Aristotle on Economics and the Flourishing Life
BY HARVEY C. MANSFIELD
Harvard University and the Hoover Institution
To introduce this large topic, it is fitting to consider Aristotle, for centuries “the master of those who know” (as Dante called him). By contrast to our thinking, Aristotle wrote comprehensively on both economics and the flourishing life. Modern economics makes its way without study of the “flourishing life,” which is one translation of what Aristotle meant by happiness. For him, as for common sense, happiness is the goal of ethics and politics, and ultimately of economics. At present, however, economics contents itself with the “pursuit of happiness” (to borrow from the Declaration of Independence), a catchall category that specifies at great length how to pursue but hardly at all what to pursue.
If we follow Aristotle’s method of beginning from what is familiar, we must begin from modern economics, which is more familiar to us than Aristotle. Every college student has taken, or should have taken, Economics 101, and those who have been deprived of this advantage have to learn what is taught in that course, perhaps more cheaply, perhaps not, in the School of Hard Knocks. Whether the study of economics is worth its cost is an example of a typical economic calculation, for economics is about calculation. A calculation is a deliberation that focuses on a number, a “metric,” of more, of a greater quantity. It avoids the question of how much more is needed before one can decide that one can stop acquiring and turn to enjoyment. Originally—and this is in Aristotle as well as in the founders of modern economics—economics supposed that it could define needs or necessities as opposed to surplus or superfluities. But necessities have a way of expanding from survival to comfort and from comfort to perfect assurance, so that it seems safer, and scientifically more exact, to consider them infinite and thus decline to define them.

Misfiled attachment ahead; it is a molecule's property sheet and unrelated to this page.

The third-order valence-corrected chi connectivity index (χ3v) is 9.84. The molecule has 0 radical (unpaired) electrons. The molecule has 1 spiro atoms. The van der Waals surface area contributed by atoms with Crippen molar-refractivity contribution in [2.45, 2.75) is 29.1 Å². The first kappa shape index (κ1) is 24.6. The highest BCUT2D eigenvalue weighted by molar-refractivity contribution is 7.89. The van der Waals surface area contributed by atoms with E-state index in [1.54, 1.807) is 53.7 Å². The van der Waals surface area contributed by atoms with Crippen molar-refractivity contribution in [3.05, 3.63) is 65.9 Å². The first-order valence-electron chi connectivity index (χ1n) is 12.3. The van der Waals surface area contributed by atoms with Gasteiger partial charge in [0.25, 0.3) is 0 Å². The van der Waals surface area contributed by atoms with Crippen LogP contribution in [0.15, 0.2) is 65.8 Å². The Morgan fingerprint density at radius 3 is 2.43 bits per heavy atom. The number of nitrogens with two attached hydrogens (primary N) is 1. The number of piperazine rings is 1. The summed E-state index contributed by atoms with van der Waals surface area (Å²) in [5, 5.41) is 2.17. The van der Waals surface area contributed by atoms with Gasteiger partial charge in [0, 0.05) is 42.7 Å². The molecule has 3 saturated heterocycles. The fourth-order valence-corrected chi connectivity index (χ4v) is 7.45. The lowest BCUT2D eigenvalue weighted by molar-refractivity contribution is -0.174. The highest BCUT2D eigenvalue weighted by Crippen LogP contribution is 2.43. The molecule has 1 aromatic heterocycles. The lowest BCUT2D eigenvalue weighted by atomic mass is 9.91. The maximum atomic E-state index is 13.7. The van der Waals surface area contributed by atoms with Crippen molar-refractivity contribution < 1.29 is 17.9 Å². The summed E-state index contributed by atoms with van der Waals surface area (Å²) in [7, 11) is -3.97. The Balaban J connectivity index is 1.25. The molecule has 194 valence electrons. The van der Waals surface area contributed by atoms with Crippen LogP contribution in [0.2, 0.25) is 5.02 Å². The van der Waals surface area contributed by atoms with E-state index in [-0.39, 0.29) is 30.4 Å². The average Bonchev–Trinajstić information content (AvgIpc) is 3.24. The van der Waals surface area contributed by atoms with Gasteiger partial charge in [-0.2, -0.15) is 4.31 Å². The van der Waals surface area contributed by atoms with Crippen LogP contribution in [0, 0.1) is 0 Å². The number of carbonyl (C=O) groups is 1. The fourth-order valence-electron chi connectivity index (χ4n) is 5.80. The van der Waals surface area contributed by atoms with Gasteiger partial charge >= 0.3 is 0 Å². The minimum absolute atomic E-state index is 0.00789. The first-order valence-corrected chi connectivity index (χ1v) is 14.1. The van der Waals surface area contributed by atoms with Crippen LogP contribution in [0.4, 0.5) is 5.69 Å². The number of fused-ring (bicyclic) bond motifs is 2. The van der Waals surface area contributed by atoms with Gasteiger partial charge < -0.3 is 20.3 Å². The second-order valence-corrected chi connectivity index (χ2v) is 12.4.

Aristotle maintains that virtue is the core of happiness
Economics becomes the science of getting more without ever saying how much more. It is because of its exactness that science requires this vagueness. Economics must either be exact or fall silent; it disdains and rejects the possibility of an inexact statement that is merely probable and better than nothing. It may attempt to evade the difficulty by defining “probability” exactly. The result would be either a vague definition of exact or an exact definition of vague— which leaves the common sense “probable” in charge. So the science of more, of “growth,” drops the utilitarian posture that requires a definition of utility—possibly contestable—and turns to “preferences” that are admittedly quite subjective. Thus does the objectivity of economics require that it surrender totally to human subjectivity. And as the measuring of preferences becomes increasingly sophisticated, which means increasingly mathematical, economics becomes increasingly vague as to its end and continually further from defining the “flourishing life.”
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